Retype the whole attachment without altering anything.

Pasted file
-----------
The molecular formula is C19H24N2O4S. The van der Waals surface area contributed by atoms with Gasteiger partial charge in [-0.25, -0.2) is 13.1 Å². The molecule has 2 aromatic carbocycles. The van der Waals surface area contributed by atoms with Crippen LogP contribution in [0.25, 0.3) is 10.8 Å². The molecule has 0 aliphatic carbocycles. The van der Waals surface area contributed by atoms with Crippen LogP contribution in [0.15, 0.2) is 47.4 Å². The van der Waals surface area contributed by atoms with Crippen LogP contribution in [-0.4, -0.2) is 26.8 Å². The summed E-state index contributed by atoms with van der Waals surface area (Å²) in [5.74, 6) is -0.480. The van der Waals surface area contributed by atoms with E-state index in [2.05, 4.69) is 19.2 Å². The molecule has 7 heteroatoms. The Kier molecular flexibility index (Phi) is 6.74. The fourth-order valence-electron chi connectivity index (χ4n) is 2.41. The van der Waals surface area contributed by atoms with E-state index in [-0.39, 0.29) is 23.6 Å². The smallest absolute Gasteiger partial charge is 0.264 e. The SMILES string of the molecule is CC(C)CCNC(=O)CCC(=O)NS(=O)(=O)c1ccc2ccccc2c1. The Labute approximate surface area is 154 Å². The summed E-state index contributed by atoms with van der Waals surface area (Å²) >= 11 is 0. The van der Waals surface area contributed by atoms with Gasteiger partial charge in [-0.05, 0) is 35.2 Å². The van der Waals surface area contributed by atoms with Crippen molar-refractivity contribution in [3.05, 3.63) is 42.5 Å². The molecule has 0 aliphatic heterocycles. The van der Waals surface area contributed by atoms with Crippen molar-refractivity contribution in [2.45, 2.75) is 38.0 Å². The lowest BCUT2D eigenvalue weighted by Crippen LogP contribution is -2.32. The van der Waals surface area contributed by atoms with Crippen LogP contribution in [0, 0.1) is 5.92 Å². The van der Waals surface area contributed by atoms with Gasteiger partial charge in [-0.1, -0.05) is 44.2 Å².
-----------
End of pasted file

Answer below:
The molecular formula is C19H24N2O4S. The van der Waals surface area contributed by atoms with Gasteiger partial charge in [-0.25, -0.2) is 13.1 Å². The molecule has 2 aromatic carbocycles. The van der Waals surface area contributed by atoms with Crippen LogP contribution in [0.25, 0.3) is 10.8 Å². The molecule has 0 aliphatic carbocycles. The van der Waals surface area contributed by atoms with Crippen LogP contribution in [0.15, 0.2) is 47.4 Å². The van der Waals surface area contributed by atoms with Crippen LogP contribution in [-0.4, -0.2) is 26.8 Å². The summed E-state index contributed by atoms with van der Waals surface area (Å²) in [5.74, 6) is -0.480. The van der Waals surface area contributed by atoms with E-state index in [2.05, 4.69) is 19.2 Å². The molecule has 7 heteroatoms. The Kier molecular flexibility index (Phi) is 6.74. The fourth-order valence-electron chi connectivity index (χ4n) is 2.41. The van der Waals surface area contributed by atoms with E-state index in [-0.39, 0.29) is 23.6 Å². The smallest absolute Gasteiger partial charge is 0.264 e. The SMILES string of the molecule is CC(C)CCNC(=O)CCC(=O)NS(=O)(=O)c1ccc2ccccc2c1. The Labute approximate surface area is 154 Å². The summed E-state index contributed by atoms with van der Waals surface area (Å²) >= 11 is 0. The van der Waals surface area contributed by atoms with Gasteiger partial charge in [-0.05, 0) is 35.2 Å². The van der Waals surface area contributed by atoms with Crippen molar-refractivity contribution in [3.05, 3.63) is 42.5 Å². The molecule has 0 aliphatic heterocycles. The van der Waals surface area contributed by atoms with Crippen molar-refractivity contribution in [2.45, 2.75) is 38.0 Å². The lowest BCUT2D eigenvalue weighted by Crippen LogP contribution is -2.32. The van der Waals surface area contributed by atoms with Crippen LogP contribution in [0, 0.1) is 5.92 Å². The van der Waals surface area contributed by atoms with Gasteiger partial charge in [-0.1, -0.05) is 44.2 Å².